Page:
• Join over 1.2 million students every month
  • Accelerate your learning by 29%
  • Unlimited access from just £6.99 per month

How far does the site of Kenilworth castle and the supporting sources help you make a decision about when Kenilworth changed from being a fortress to a stately home?

Extracts from this document...


How far does the site of Kenilworth castle and the supporting sources help you make a decision about when Kenilworth changed from being a fortress to a stately home? In this essay I will be talking and explaining about the change from a fortress to a stately home at Kenilworth castle. Kenilworth Castle is located in Warwickshire and was originally a Motte and Baily Castle, it was built by 'William the Conqueror' when he came to England, he wanted to build a number of Castles quickly and so the solution was the Motte and Baily Castle. They were quick and easy to build, as there was a lot of wood everywhere for them to use. The motte (which is French for 'mound') was made by digging a circular ditch and putting the dirt in the middle until it reached a height of about 13 metres. Then they would put a wooden fence usually placed at the top of the mound of earth, the wooden fence was known as a rampart, which was made out of a number of wooden poles with pointed ends stuck into the ground. A high-ranking Legion officer would live in the keep at the top of the mound while his servants lived in the bailey at the bottom. ...read more.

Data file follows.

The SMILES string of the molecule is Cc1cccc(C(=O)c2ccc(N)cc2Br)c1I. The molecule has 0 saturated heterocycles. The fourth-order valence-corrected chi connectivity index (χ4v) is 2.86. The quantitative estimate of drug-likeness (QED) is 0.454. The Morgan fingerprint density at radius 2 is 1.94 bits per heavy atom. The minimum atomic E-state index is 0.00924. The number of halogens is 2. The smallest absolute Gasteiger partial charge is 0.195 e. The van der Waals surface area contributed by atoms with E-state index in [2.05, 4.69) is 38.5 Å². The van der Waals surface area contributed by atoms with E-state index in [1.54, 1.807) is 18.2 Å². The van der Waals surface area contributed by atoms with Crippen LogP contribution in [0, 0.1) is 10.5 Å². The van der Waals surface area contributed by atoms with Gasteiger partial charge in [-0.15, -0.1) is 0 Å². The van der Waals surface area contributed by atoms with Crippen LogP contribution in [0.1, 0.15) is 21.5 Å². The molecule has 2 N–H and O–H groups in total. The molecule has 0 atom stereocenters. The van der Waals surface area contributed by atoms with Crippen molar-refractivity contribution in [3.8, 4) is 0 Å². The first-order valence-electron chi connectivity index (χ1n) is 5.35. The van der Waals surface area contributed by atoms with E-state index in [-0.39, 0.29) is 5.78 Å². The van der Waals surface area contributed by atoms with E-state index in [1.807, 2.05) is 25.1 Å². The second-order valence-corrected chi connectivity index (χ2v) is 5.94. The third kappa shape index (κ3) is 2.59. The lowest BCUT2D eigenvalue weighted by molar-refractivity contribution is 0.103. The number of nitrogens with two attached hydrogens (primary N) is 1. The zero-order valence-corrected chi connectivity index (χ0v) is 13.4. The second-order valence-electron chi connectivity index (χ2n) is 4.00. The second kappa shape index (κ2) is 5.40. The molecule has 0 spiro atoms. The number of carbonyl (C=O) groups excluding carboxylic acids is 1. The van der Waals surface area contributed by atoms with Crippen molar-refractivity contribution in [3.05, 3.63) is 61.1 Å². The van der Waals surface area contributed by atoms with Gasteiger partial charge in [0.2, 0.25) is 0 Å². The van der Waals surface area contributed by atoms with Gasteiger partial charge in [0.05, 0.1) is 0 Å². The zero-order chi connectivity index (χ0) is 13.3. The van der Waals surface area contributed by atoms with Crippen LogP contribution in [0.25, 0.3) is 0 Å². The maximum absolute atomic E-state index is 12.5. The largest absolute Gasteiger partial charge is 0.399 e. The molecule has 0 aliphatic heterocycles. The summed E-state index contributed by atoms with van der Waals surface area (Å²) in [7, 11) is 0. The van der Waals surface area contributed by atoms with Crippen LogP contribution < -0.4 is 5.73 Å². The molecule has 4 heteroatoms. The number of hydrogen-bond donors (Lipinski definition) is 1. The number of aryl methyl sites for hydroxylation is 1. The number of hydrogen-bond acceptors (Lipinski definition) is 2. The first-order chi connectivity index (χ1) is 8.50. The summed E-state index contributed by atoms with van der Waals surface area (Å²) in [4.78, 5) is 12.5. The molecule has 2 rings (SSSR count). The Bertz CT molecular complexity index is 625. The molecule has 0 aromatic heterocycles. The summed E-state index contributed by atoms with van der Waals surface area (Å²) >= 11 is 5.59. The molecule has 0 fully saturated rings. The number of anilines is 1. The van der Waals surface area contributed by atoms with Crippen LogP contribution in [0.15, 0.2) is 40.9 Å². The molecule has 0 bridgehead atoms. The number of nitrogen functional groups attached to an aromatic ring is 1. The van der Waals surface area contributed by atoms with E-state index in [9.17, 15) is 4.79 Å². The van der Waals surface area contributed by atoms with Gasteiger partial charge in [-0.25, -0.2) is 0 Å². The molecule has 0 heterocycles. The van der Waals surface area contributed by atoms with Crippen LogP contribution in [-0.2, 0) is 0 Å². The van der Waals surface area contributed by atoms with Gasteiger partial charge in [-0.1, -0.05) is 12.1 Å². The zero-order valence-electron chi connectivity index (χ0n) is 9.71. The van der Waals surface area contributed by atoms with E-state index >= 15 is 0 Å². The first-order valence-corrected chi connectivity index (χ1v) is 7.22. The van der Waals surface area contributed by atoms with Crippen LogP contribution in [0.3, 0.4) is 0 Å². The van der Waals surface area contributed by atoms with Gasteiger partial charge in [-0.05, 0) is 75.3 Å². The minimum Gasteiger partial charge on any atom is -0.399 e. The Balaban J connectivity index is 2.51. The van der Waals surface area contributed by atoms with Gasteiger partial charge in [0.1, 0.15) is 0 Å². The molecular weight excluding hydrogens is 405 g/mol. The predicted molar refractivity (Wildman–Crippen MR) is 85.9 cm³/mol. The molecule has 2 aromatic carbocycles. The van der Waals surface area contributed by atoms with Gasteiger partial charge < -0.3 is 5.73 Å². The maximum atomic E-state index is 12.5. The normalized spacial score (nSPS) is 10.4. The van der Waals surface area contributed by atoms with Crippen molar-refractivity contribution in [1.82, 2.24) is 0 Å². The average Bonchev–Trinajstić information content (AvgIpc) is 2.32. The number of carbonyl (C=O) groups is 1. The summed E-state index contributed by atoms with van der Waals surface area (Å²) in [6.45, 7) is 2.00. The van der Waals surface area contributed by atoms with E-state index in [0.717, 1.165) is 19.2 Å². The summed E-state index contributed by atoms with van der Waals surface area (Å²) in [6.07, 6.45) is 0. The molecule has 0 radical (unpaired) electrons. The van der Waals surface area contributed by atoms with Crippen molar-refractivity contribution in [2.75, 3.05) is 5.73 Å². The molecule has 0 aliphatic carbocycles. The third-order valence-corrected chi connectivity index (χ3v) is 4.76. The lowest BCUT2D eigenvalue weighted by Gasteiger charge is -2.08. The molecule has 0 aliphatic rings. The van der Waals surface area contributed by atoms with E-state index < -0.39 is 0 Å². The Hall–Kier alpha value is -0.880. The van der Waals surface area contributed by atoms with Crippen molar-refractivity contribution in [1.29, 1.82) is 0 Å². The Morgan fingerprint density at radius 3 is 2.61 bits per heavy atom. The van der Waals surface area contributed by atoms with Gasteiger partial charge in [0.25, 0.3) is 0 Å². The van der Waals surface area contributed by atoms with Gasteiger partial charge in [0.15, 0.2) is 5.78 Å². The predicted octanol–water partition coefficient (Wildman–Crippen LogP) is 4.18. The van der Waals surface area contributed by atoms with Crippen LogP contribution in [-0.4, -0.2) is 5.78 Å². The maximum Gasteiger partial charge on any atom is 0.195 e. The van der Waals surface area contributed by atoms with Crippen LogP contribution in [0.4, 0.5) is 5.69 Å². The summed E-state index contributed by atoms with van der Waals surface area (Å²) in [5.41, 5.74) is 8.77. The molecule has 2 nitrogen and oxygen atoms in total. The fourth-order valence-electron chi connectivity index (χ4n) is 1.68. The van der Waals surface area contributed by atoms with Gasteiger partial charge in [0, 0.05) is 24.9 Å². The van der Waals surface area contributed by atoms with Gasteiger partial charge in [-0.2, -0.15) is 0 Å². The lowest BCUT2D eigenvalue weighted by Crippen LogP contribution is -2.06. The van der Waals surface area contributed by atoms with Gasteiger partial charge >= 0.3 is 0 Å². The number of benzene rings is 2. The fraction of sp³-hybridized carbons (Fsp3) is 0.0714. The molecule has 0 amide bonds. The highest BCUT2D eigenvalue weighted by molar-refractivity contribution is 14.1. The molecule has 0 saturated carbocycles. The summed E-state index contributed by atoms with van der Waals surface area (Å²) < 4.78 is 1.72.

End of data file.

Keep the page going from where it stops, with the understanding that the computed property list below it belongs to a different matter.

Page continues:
There were also some small very well hidden doors in the outer wall that enebled one or two men to go out of the Castle in the presence of the enemy and they could swim across the lake and go and get help from somewhere else. The improved castle was still mainly based on defense and not on comfort, the windows were still arrow slits and the living conditions were not very good. The castle was still very much a fortress and was no where near becoming a stately home. The fourth son of King Edward III John of Gaunt now furter improved the castle just before the 1400's. He started to open up the windows to let more light in, he also built a massive palace overlooking the lake with big windows. The palace was a lot more comfortable than the rest of the castle. He also built a great hall, this had many uses. It was used for meetings, meals and (sometimes) sleeping. We can see this when we look at source E in the source booklet 'Here most people who lived in the castle slept, ate and spent most of their time.' (This was written by David Linsell in his book Castles 1066 to 1500) ...read more.


Queen didn't have to make a great detour all the way around the castle to get to the entrance as the new entrance was near the road. Plus the Tudor gardens were near the new entrance so it would be a pleasant entrance. The Earl of Leicester also improved on the stables, he made them more attractive by making the bottom part of the stable stone and the top part was wooden framed and the gaps between the wood was originally made out of laths and plaster but this was later replaced with brick in filling. I have gathered this information from the guidebook and from my own visit to Kenilworth. So in conclusion I used my sight visit and the Guide Book to help give me an idea about when Kenilworth Castle became a Stately home. Kenilworth Castle started off as a fortress and slowly over a long period of time turned into a stately home for the visit by Queen Elizabeth I. To begin with the Castle upgraded because the attacking weapons got better but then it started to become more comfortable and pleasant because the threat of attack became less, but the final thing that made Kenilworth Castle change was the visit in 1575 by Queen Elizabeth I. ?? ?? ?? ?? Jack Price 10PMA Kenilworth Question 1 ...read more.